Hey Ed (and everyone),

Do you have any experience with the Haitian and Dominican food up in Harlem? Up by 125th there are West Indies food joints on every corner, and I'd love to try some authentic island fare, but I have no idea where to start!

Blue Smoke

Serious Eats took a trip over to Blue Smoke today in search of a hearty lunch with some Southern flavor. The spacious, funky bar and restaurant serves up hickory-smoked meats with all the fixin's to a wildly diverse crowd that included, in our hour there, power-suited businessmen, large families with children, young couples and portly Southern gentlemen. Blue Smoke may not be the most authentic of barbecue joints; the Carolina boy in our party raised some questions about the authenticity of the food, looking askance at the perfectly round hushpuppies and the lightly seasoned pulled pork. But even he agreed that every dish tasted fantastic.

We started out with two classics: hush puppies and deviled eggs. Hush puppies are usually served alongside the main course but we (well, I) didn't want to wait that long; the little fried corn cakes were calling to me. They came to the table piping hot with a jalapeno marmalade on the side. Absolutely round, the size and shape of golf balls, these didn't look like the free-form babies my South Carolina grandmother used to make, and the accompanying marmalade would be an affront to any hush puppy purist. But these were crisp on the outside, soft and bready on the inside, with a clean cornmeal flavor and just enough spice. The marmalade was so good that I kept spooning it onto my plate even after the hush puppies were gone. The deviled eggs were equally tasty, fresh and creamy with an ample dash of seasoned salt and beautifully served with a watercress-almond salad.

And the food just kept getting better. My "barbecued mussels"—actually a starter, but large enough for light lunch—were steamed in a rich tomato-jalapeno sauce with garlic and pork bacon. The PEI mussels were fresh and tender, accented but not overwhelmed by the bold flavors of the sauce. One of my companions ordered the grilled shrimp lunch special, which resembled a salad more than an entree; the large serving of vegetables dwarfed the five lonely shellfish that lay on top. The shrimp were fresh and seasoned, however, and made for a solid meal.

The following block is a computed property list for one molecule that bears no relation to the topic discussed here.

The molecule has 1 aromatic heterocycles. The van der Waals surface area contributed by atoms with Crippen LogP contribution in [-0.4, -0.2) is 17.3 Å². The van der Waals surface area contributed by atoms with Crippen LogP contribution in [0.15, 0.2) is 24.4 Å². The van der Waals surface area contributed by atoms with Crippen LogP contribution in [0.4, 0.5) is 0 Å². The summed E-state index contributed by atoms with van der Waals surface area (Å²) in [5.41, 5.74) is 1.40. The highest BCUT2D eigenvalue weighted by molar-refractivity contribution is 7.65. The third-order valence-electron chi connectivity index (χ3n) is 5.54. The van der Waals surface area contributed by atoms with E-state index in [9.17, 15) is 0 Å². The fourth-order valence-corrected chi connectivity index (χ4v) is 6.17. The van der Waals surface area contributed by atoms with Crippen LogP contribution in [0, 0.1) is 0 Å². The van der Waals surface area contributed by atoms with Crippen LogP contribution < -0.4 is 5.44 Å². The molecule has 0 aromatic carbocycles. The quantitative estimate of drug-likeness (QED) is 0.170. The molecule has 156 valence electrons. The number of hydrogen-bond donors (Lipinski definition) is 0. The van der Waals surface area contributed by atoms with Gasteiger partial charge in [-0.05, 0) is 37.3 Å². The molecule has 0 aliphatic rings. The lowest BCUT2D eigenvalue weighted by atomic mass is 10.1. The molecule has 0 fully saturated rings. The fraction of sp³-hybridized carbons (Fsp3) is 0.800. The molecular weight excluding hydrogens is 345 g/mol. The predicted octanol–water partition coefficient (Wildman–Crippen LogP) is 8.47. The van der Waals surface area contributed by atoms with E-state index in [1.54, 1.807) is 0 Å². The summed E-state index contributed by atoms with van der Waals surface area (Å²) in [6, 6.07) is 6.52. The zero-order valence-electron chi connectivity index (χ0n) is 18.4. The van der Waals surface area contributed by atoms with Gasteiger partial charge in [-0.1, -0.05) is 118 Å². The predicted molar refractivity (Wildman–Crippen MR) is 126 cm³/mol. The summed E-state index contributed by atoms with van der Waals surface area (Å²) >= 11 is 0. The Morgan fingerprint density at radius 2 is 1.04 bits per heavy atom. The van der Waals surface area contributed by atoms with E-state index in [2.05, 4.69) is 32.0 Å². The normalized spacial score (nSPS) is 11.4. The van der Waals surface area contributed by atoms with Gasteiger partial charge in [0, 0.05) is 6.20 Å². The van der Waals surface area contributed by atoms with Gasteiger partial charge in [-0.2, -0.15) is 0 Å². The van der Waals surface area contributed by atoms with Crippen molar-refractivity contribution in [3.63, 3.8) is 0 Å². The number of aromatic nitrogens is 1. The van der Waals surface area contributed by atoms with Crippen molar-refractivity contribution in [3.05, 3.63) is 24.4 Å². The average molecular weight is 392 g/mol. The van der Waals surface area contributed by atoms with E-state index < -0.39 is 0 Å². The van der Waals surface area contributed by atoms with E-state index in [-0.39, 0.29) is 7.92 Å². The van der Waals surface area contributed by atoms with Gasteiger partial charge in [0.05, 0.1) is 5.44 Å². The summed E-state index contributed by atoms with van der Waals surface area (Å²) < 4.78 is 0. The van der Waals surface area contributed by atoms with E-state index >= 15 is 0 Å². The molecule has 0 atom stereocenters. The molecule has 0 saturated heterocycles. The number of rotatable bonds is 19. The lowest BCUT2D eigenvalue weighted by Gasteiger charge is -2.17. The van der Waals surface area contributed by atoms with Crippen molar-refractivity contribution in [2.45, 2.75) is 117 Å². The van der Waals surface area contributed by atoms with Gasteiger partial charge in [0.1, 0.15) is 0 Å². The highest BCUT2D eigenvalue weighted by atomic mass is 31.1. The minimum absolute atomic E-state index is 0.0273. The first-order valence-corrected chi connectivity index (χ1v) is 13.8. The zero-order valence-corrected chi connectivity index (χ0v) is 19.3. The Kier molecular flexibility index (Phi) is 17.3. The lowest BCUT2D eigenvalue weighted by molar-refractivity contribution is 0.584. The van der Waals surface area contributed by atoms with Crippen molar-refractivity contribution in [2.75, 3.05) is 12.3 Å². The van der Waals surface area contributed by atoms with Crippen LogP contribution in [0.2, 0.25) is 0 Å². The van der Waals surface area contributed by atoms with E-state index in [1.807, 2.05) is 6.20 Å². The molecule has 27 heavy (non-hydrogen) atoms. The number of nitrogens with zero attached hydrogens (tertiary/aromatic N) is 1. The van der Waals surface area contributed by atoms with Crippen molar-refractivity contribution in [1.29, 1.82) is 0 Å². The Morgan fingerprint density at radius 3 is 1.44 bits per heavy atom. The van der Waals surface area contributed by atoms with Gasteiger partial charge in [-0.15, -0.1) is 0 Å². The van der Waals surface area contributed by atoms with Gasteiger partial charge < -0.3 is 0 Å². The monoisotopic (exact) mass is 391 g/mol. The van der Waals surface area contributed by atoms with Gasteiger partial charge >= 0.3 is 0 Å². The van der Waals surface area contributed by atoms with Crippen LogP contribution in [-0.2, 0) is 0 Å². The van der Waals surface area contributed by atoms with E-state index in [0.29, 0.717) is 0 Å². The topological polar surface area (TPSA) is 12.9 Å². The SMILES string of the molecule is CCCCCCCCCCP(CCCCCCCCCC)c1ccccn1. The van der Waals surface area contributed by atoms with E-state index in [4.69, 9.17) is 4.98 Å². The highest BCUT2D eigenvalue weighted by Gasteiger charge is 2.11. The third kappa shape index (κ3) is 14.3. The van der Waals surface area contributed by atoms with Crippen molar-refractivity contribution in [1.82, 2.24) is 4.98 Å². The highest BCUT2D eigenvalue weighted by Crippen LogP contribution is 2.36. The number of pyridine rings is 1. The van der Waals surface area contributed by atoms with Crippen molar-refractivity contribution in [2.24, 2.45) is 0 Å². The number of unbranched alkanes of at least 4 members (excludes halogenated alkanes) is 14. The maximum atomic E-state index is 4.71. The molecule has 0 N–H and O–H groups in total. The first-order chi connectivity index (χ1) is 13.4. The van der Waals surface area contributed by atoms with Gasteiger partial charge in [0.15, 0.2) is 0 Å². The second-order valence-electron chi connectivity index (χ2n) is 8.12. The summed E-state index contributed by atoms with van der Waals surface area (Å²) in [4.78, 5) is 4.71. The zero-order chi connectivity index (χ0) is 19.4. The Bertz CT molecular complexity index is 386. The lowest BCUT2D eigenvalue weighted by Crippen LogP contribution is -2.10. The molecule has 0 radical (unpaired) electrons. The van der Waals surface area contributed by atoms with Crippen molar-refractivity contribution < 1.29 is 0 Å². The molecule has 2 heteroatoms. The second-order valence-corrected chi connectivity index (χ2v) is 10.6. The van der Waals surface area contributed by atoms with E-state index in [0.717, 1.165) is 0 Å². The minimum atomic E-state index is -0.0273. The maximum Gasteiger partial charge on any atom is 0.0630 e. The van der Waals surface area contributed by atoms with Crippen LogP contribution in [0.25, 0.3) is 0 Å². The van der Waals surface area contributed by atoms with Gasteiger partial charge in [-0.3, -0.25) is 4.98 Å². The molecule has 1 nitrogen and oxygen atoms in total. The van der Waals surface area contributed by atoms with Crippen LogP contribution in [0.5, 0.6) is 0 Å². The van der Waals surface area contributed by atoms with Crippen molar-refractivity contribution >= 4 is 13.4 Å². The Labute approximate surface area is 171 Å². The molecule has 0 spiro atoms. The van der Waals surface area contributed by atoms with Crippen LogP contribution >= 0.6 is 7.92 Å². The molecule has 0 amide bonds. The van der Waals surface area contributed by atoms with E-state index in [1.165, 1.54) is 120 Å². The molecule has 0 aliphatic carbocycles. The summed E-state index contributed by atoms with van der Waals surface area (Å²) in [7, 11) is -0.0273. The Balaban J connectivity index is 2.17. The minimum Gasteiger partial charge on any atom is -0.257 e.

The real standout at our table was the pulled pork sandwich. Piled high on a grilled brioche bun, the mound of steaming, hickory-smoked pork was tender, juicy and expertly shredded. There was surprisingly little seasoning or sauce, which I appreciated; the simple preparation allowed the flavors of the meat and smoke to shine through. For the strong of mouth and brave of heart, however, a healthy dash of tableside hot sauce kicks the moisture and spice up a few levels.

All in all, our experience at Blue Smoke was a great one. The ambiance was relaxed but upbeat, perfect for a social lunch. The decor was modern and exciting, with bare brick walls, creative metalwork and an enormous wooden bar. And no question- the food was excellent. I only wish I'd been hungry enough to try Blue Smoke's famous ribs, or to do more than drool over the tantalizing dessert menu.

116th East 27th St.
New York, NY 10016